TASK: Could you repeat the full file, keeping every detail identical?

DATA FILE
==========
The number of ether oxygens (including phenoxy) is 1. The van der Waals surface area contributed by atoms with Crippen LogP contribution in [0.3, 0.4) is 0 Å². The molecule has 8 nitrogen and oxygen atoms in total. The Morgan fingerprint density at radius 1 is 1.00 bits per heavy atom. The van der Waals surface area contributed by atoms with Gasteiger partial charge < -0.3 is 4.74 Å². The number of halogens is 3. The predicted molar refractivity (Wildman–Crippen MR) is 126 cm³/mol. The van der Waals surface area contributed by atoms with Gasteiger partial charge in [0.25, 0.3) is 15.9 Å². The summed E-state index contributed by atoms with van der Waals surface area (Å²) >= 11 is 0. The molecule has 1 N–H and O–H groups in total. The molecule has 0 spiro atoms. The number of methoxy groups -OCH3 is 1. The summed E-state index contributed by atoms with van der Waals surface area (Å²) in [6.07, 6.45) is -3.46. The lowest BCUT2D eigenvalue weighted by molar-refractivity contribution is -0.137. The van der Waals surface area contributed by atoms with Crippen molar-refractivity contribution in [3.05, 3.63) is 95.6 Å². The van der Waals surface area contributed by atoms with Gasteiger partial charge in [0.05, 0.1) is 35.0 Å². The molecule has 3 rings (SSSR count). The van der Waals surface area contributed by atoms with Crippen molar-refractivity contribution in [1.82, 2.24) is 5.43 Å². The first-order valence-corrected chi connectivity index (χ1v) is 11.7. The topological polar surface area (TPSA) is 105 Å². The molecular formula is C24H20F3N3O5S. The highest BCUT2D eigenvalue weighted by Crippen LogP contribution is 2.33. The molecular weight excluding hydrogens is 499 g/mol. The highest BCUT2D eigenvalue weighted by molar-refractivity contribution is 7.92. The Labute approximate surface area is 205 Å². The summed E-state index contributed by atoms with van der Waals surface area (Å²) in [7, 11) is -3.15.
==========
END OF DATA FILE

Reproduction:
The number of ether oxygens (including phenoxy) is 1. The van der Waals surface area contributed by atoms with Crippen LogP contribution in [0.3, 0.4) is 0 Å². The molecule has 8 nitrogen and oxygen atoms in total. The Morgan fingerprint density at radius 1 is 1.00 bits per heavy atom. The van der Waals surface area contributed by atoms with Gasteiger partial charge < -0.3 is 4.74 Å². The number of halogens is 3. The predicted molar refractivity (Wildman–Crippen MR) is 126 cm³/mol. The van der Waals surface area contributed by atoms with Gasteiger partial charge in [0.25, 0.3) is 15.9 Å². The summed E-state index contributed by atoms with van der Waals surface area (Å²) >= 11 is 0. The molecule has 1 N–H and O–H groups in total. The molecule has 0 spiro atoms. The number of methoxy groups -OCH3 is 1. The summed E-state index contributed by atoms with van der Waals surface area (Å²) in [6.07, 6.45) is -3.46. The lowest BCUT2D eigenvalue weighted by molar-refractivity contribution is -0.137. The van der Waals surface area contributed by atoms with Crippen molar-refractivity contribution in [3.05, 3.63) is 95.6 Å². The van der Waals surface area contributed by atoms with Gasteiger partial charge in [0.05, 0.1) is 35.0 Å². The molecule has 3 rings (SSSR count). The van der Waals surface area contributed by atoms with Crippen molar-refractivity contribution in [1.82, 2.24) is 5.43 Å². The first-order valence-corrected chi connectivity index (χ1v) is 11.7. The topological polar surface area (TPSA) is 105 Å². The molecular formula is C24H20F3N3O5S. The highest BCUT2D eigenvalue weighted by Crippen LogP contribution is 2.33. The molecular weight excluding hydrogens is 499 g/mol. The highest BCUT2D eigenvalue weighted by molar-refractivity contribution is 7.92. The Labute approximate surface area is 205 Å². The summed E-state index contributed by atoms with van der Waals surface area (Å²) in [7, 11) is -3.15.